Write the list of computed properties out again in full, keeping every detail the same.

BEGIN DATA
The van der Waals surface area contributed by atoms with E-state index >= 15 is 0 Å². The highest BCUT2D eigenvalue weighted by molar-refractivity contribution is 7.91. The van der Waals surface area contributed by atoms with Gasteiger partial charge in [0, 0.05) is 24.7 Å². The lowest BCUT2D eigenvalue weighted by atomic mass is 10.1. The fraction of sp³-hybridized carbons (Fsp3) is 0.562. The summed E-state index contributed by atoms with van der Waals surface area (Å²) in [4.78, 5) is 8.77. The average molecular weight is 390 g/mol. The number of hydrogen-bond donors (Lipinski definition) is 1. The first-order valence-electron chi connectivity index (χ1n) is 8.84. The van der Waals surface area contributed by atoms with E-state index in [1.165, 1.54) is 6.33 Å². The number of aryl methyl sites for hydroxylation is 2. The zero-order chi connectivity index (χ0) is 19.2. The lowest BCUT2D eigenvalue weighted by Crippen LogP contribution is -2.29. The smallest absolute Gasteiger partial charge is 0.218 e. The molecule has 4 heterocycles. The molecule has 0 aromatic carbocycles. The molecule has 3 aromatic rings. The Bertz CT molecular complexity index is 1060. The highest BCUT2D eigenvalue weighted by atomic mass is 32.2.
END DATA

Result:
The van der Waals surface area contributed by atoms with E-state index >= 15 is 0 Å². The highest BCUT2D eigenvalue weighted by molar-refractivity contribution is 7.91. The van der Waals surface area contributed by atoms with Gasteiger partial charge in [0, 0.05) is 24.7 Å². The lowest BCUT2D eigenvalue weighted by atomic mass is 10.1. The fraction of sp³-hybridized carbons (Fsp3) is 0.562. The summed E-state index contributed by atoms with van der Waals surface area (Å²) in [4.78, 5) is 8.77. The average molecular weight is 390 g/mol. The number of hydrogen-bond donors (Lipinski definition) is 1. The first-order valence-electron chi connectivity index (χ1n) is 8.84. The van der Waals surface area contributed by atoms with E-state index in [1.165, 1.54) is 6.33 Å². The number of aryl methyl sites for hydroxylation is 2. The zero-order chi connectivity index (χ0) is 19.2. The lowest BCUT2D eigenvalue weighted by Crippen LogP contribution is -2.29. The smallest absolute Gasteiger partial charge is 0.218 e. The molecule has 4 heterocycles. The molecule has 0 aromatic carbocycles. The molecule has 3 aromatic rings. The Bertz CT molecular complexity index is 1060. The highest BCUT2D eigenvalue weighted by atomic mass is 32.2.